Title

Banaras, Urdu, Poetry, Poets

Date of Award

5-2002

Degree Type

Dissertation

Degree Name

Doctor of Philosophy (PhD)

Department

Anthropology

Advisor(s)

Susan Snow Wadley

Keywords

Banaras, India, Urdu, Poetry, Muslims, Ghazal

Subject Categories

Social and Cultural Anthropology | South and Southeast Asian Languages and Societies

Abstract

This dissertation is a richly textured description of the lives of Muslims who reside in the Hindu pilgrimage town of Banaras, India, as encountered in and through their life histories and poetry. The first two chapters, Banaras and Urdu, focus on the physical and linguistic environments in which my consultants reside, since Muslims in Banaras share a dialectical relationship with both the city and the language in which they reside and which reside in them. That my consultants lived in the storied city of Banaras is important, for Banaras is a city with strong Hindu associations, but there is a long and complex history of Muslim residents as well.

The history and current status of Urdu in India is described in detail. As a language which is now strongly associated only with the Muslim community in South Asia, the author suggests that Muslims in North India share a metonymic relationship with Urdu--such that the treatment of Urdu reflects the treatment of Muslims.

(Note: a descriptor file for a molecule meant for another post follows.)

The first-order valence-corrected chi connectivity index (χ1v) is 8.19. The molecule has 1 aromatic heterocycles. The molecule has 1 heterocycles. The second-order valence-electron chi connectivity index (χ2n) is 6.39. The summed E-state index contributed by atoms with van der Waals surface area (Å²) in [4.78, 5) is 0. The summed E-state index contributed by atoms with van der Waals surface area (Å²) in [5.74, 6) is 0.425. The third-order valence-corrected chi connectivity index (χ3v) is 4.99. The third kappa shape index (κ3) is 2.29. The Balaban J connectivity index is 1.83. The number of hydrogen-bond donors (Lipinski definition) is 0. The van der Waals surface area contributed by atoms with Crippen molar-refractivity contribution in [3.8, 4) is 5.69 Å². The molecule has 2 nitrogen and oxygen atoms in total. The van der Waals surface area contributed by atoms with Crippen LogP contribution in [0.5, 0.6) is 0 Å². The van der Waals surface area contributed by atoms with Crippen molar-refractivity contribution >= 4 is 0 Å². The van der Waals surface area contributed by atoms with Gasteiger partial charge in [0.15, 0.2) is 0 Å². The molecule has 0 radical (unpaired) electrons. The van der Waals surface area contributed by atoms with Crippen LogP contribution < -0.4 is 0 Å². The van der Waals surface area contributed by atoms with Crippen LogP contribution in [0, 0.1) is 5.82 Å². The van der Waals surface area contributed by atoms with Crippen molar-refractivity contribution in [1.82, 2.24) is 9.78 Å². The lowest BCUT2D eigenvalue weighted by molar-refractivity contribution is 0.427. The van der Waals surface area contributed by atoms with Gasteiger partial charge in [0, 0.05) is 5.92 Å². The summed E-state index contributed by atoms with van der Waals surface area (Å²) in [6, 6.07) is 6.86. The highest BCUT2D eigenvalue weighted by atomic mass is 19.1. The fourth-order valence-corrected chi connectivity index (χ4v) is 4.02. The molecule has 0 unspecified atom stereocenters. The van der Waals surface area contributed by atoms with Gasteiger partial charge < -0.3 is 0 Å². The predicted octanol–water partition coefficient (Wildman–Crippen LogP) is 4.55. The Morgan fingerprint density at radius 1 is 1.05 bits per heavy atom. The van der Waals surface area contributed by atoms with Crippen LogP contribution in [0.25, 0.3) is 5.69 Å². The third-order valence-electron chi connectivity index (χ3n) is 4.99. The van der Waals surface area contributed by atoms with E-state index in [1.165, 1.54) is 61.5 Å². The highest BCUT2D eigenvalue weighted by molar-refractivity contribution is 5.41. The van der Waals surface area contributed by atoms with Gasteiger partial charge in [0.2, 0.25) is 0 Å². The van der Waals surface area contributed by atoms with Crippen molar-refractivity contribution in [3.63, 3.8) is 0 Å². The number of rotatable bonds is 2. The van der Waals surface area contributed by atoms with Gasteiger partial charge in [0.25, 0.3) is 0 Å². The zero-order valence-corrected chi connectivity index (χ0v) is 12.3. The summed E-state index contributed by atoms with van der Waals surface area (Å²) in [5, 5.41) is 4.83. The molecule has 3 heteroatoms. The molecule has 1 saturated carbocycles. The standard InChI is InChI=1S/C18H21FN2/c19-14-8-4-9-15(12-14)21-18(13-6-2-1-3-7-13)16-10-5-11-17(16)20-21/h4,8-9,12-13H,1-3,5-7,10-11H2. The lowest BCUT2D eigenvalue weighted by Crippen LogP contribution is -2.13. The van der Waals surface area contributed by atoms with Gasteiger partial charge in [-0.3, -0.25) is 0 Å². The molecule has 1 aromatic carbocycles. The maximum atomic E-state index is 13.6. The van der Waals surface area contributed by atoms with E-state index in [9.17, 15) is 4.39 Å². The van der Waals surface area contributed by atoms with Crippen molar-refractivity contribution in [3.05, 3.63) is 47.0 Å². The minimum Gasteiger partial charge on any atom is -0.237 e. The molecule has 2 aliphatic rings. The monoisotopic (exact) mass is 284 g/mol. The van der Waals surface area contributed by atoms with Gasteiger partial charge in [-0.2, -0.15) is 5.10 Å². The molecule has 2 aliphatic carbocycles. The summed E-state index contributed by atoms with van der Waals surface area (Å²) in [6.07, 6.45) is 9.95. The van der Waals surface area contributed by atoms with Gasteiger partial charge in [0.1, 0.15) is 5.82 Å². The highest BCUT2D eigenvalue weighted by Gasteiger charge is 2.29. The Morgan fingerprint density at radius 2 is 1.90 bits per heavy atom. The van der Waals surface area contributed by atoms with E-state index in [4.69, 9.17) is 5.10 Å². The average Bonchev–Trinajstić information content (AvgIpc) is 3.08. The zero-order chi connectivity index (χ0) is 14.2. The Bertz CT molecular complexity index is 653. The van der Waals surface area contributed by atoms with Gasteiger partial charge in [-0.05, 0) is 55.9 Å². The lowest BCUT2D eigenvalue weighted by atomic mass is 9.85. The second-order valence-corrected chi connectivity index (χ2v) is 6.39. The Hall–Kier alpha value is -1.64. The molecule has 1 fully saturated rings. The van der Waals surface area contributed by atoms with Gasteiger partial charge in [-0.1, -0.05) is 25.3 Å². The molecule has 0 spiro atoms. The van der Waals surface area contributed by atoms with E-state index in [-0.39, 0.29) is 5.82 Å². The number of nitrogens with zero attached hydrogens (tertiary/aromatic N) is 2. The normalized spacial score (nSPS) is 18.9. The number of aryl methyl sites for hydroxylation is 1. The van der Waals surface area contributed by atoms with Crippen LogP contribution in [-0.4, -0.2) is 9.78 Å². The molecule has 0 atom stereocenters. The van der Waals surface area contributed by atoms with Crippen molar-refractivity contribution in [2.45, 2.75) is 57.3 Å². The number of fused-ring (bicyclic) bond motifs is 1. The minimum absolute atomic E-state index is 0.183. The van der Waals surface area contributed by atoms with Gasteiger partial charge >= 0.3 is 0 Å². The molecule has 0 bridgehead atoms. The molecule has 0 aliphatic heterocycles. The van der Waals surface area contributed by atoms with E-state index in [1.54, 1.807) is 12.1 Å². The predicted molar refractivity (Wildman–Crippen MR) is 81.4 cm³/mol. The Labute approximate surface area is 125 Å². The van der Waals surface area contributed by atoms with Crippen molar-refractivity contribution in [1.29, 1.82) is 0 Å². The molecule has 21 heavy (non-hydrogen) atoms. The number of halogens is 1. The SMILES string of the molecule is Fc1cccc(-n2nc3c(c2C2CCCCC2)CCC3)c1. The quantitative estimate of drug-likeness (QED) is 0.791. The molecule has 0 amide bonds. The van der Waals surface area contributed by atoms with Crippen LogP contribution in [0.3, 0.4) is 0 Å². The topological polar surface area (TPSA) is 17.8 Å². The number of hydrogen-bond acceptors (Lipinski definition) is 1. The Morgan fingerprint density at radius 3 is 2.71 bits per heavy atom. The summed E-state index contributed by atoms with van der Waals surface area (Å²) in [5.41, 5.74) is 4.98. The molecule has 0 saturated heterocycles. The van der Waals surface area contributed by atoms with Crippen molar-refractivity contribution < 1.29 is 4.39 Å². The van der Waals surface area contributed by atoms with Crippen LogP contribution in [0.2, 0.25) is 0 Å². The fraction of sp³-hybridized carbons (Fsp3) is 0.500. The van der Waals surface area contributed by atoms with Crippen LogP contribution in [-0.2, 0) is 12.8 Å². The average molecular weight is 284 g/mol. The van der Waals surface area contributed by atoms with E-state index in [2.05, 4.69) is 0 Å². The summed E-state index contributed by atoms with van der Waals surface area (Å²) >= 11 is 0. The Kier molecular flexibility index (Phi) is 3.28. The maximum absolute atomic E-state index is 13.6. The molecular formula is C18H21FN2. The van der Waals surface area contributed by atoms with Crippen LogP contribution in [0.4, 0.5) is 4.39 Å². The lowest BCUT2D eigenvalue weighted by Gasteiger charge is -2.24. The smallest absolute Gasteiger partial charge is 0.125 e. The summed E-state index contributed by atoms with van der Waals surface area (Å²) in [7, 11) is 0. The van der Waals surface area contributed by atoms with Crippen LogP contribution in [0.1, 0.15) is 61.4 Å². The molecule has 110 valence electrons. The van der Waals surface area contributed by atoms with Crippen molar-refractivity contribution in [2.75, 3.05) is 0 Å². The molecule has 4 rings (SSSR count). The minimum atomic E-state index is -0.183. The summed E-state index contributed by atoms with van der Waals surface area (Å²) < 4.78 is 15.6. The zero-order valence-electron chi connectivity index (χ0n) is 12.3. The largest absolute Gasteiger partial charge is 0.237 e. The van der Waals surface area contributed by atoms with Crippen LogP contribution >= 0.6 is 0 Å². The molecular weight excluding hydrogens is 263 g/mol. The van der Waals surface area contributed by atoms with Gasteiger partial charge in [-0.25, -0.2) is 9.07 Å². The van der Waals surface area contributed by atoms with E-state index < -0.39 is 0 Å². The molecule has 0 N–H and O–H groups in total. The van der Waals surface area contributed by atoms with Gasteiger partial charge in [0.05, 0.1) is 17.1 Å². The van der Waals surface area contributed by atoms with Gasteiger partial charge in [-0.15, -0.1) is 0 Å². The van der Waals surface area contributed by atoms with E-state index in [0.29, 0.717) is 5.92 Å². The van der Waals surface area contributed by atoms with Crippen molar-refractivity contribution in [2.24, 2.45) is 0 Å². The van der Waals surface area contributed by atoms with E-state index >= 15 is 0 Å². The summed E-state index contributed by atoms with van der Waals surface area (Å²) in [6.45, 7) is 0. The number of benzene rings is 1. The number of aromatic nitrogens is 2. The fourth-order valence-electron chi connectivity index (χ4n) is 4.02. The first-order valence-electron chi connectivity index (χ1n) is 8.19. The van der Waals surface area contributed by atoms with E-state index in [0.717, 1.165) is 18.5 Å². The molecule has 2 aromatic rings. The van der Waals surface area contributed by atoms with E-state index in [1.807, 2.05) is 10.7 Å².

The last chapters focus on poetry and the poetic presentation of Muslim life experience in Banaras. The institutions of poetry ustad (master) and poetry shagird (apprentice) are explored as the site where a poet learns to understand adab (propriety, cultured-ness), enact it in culture as tahzib (respectable society), and perform it as takalluf (respect).

The most popular of the poetic forms used by poets in Banaras is the ghazal. The classical aesthetic tradition of this poetry, the condensationary character of the universe of tropes associated with it, and the ambiguous idea of the beloved allow for a poetics which may be used as a powerful tool of critique, a way to speak truth to power and to call together and create alternative communities based on common constructions of history and articulations of memory.

The site where all these ideas come together is the role of the poet in Urdu-speaking North India. The poet mines the traces of Indo-Muslim history, utilizing the potentialities of the Urdu language and the ghazal universe, and constructs a coherent history--and thus an Indo-Muslim present--with meaning.

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